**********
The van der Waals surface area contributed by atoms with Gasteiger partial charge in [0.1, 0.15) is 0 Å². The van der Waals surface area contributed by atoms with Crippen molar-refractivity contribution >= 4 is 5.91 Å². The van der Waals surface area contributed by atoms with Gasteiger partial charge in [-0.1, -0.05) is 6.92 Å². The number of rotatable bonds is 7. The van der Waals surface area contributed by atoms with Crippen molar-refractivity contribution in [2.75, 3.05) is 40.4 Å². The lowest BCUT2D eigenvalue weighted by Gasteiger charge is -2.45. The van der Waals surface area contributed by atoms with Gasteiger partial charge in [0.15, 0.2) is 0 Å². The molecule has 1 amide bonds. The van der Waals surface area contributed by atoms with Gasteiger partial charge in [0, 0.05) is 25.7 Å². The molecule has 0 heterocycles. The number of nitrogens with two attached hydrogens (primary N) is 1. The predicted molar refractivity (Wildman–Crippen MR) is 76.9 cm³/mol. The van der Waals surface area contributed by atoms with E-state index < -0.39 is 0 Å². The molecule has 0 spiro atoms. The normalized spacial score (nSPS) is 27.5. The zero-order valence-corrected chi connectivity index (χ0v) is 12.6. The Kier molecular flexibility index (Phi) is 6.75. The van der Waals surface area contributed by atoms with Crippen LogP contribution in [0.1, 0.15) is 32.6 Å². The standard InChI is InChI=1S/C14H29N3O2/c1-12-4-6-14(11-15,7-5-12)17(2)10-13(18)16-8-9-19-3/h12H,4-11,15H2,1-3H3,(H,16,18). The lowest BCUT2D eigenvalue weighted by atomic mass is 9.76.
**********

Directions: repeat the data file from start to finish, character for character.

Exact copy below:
The van der Waals surface area contributed by atoms with Gasteiger partial charge in [0.1, 0.15) is 0 Å². The van der Waals surface area contributed by atoms with Crippen molar-refractivity contribution >= 4 is 5.91 Å². The van der Waals surface area contributed by atoms with Gasteiger partial charge in [-0.1, -0.05) is 6.92 Å². The number of rotatable bonds is 7. The van der Waals surface area contributed by atoms with Crippen molar-refractivity contribution in [2.75, 3.05) is 40.4 Å². The lowest BCUT2D eigenvalue weighted by Gasteiger charge is -2.45. The van der Waals surface area contributed by atoms with Gasteiger partial charge in [0.15, 0.2) is 0 Å². The molecule has 1 amide bonds. The van der Waals surface area contributed by atoms with Gasteiger partial charge in [0, 0.05) is 25.7 Å². The molecule has 0 heterocycles. The number of nitrogens with two attached hydrogens (primary N) is 1. The predicted molar refractivity (Wildman–Crippen MR) is 76.9 cm³/mol. The van der Waals surface area contributed by atoms with E-state index < -0.39 is 0 Å². The molecule has 0 spiro atoms. The normalized spacial score (nSPS) is 27.5. The zero-order valence-corrected chi connectivity index (χ0v) is 12.6. The Kier molecular flexibility index (Phi) is 6.75. The van der Waals surface area contributed by atoms with Crippen LogP contribution in [0.1, 0.15) is 32.6 Å². The standard InChI is InChI=1S/C14H29N3O2/c1-12-4-6-14(11-15,7-5-12)17(2)10-13(18)16-8-9-19-3/h12H,4-11,15H2,1-3H3,(H,16,18). The lowest BCUT2D eigenvalue weighted by atomic mass is 9.76.